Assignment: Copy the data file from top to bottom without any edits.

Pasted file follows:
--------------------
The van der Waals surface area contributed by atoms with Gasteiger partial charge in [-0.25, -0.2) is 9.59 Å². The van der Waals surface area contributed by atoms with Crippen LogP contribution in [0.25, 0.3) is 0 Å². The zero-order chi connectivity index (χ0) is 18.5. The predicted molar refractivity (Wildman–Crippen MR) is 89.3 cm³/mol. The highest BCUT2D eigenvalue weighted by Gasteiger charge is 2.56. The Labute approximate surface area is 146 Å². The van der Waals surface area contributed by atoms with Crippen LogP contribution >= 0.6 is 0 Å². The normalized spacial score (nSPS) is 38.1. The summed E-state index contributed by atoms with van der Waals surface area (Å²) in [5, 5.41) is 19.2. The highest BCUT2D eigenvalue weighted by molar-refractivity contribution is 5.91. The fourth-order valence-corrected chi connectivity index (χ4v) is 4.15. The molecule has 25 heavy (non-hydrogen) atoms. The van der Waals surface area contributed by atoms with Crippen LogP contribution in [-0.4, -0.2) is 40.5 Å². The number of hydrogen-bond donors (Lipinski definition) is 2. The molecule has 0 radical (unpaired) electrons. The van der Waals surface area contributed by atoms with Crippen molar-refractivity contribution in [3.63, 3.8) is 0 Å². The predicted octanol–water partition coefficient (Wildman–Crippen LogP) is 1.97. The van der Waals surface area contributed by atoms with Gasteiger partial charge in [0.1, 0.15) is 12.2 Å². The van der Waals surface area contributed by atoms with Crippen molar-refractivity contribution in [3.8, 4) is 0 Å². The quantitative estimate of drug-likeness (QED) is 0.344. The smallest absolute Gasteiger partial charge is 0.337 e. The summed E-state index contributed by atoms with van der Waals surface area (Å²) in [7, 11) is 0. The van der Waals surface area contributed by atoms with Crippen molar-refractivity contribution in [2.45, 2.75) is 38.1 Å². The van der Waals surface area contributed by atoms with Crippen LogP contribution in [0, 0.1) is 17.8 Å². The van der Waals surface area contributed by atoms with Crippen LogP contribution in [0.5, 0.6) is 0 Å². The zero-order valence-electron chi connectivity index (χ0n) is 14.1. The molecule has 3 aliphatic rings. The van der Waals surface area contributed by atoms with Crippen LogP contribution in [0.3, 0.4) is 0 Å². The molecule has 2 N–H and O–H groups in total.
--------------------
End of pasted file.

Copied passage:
The van der Waals surface area contributed by atoms with Gasteiger partial charge in [-0.25, -0.2) is 9.59 Å². The van der Waals surface area contributed by atoms with Crippen LogP contribution in [0.25, 0.3) is 0 Å². The zero-order chi connectivity index (χ0) is 18.5. The predicted molar refractivity (Wildman–Crippen MR) is 89.3 cm³/mol. The highest BCUT2D eigenvalue weighted by Gasteiger charge is 2.56. The Labute approximate surface area is 146 Å². The van der Waals surface area contributed by atoms with Crippen LogP contribution >= 0.6 is 0 Å². The normalized spacial score (nSPS) is 38.1. The summed E-state index contributed by atoms with van der Waals surface area (Å²) in [5, 5.41) is 19.2. The highest BCUT2D eigenvalue weighted by molar-refractivity contribution is 5.91. The fourth-order valence-corrected chi connectivity index (χ4v) is 4.15. The molecule has 25 heavy (non-hydrogen) atoms. The van der Waals surface area contributed by atoms with Crippen LogP contribution in [-0.4, -0.2) is 40.5 Å². The number of hydrogen-bond donors (Lipinski definition) is 2. The molecule has 0 radical (unpaired) electrons. The van der Waals surface area contributed by atoms with Crippen molar-refractivity contribution in [3.63, 3.8) is 0 Å². The predicted octanol–water partition coefficient (Wildman–Crippen LogP) is 1.97. The van der Waals surface area contributed by atoms with Gasteiger partial charge in [0.1, 0.15) is 12.2 Å². The van der Waals surface area contributed by atoms with Crippen molar-refractivity contribution in [3.8, 4) is 0 Å². The quantitative estimate of drug-likeness (QED) is 0.344. The smallest absolute Gasteiger partial charge is 0.337 e. The summed E-state index contributed by atoms with van der Waals surface area (Å²) in [7, 11) is 0. The van der Waals surface area contributed by atoms with Crippen molar-refractivity contribution in [2.45, 2.75) is 38.1 Å². The van der Waals surface area contributed by atoms with Crippen LogP contribution in [0, 0.1) is 17.8 Å². The van der Waals surface area contributed by atoms with Crippen LogP contribution in [0.5, 0.6) is 0 Å². The zero-order valence-electron chi connectivity index (χ0n) is 14.1. The molecule has 3 aliphatic rings. The van der Waals surface area contributed by atoms with Crippen LogP contribution in [0.3, 0.4) is 0 Å². The molecule has 2 N–H and O–H groups in total.